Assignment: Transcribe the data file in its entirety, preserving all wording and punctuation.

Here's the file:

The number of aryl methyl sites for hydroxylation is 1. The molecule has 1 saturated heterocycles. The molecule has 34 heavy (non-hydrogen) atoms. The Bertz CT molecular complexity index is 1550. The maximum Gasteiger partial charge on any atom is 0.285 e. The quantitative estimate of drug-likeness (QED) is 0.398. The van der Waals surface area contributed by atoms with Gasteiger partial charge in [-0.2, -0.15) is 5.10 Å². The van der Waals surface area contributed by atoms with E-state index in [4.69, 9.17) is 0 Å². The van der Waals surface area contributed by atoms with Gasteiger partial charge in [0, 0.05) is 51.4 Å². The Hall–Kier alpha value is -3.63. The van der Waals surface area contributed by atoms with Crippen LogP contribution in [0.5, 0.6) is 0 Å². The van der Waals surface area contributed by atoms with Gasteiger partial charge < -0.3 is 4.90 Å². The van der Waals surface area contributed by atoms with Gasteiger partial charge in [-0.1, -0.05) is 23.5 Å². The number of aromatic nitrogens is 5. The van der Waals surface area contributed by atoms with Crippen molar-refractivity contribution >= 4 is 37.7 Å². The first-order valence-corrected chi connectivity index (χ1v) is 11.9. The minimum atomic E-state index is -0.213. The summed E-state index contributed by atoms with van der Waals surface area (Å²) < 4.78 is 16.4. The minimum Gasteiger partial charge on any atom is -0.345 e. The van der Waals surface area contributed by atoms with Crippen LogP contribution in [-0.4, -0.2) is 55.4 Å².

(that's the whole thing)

The number of aryl methyl sites for hydroxylation is 1. The molecule has 1 saturated heterocycles. The molecule has 34 heavy (non-hydrogen) atoms. The Bertz CT molecular complexity index is 1550. The maximum Gasteiger partial charge on any atom is 0.285 e. The quantitative estimate of drug-likeness (QED) is 0.398. The van der Waals surface area contributed by atoms with Gasteiger partial charge in [-0.2, -0.15) is 5.10 Å². The van der Waals surface area contributed by atoms with E-state index in [4.69, 9.17) is 0 Å². The van der Waals surface area contributed by atoms with Gasteiger partial charge in [0, 0.05) is 51.4 Å². The Hall–Kier alpha value is -3.63. The van der Waals surface area contributed by atoms with Crippen LogP contribution in [0.5, 0.6) is 0 Å². The van der Waals surface area contributed by atoms with Gasteiger partial charge < -0.3 is 4.90 Å². The van der Waals surface area contributed by atoms with Gasteiger partial charge in [-0.1, -0.05) is 23.5 Å². The number of aromatic nitrogens is 5. The van der Waals surface area contributed by atoms with Crippen molar-refractivity contribution >= 4 is 37.7 Å². The first-order valence-corrected chi connectivity index (χ1v) is 11.9. The minimum atomic E-state index is -0.213. The summed E-state index contributed by atoms with van der Waals surface area (Å²) < 4.78 is 16.4. The minimum Gasteiger partial charge on any atom is -0.345 e. The van der Waals surface area contributed by atoms with Crippen LogP contribution in [-0.4, -0.2) is 55.4 Å².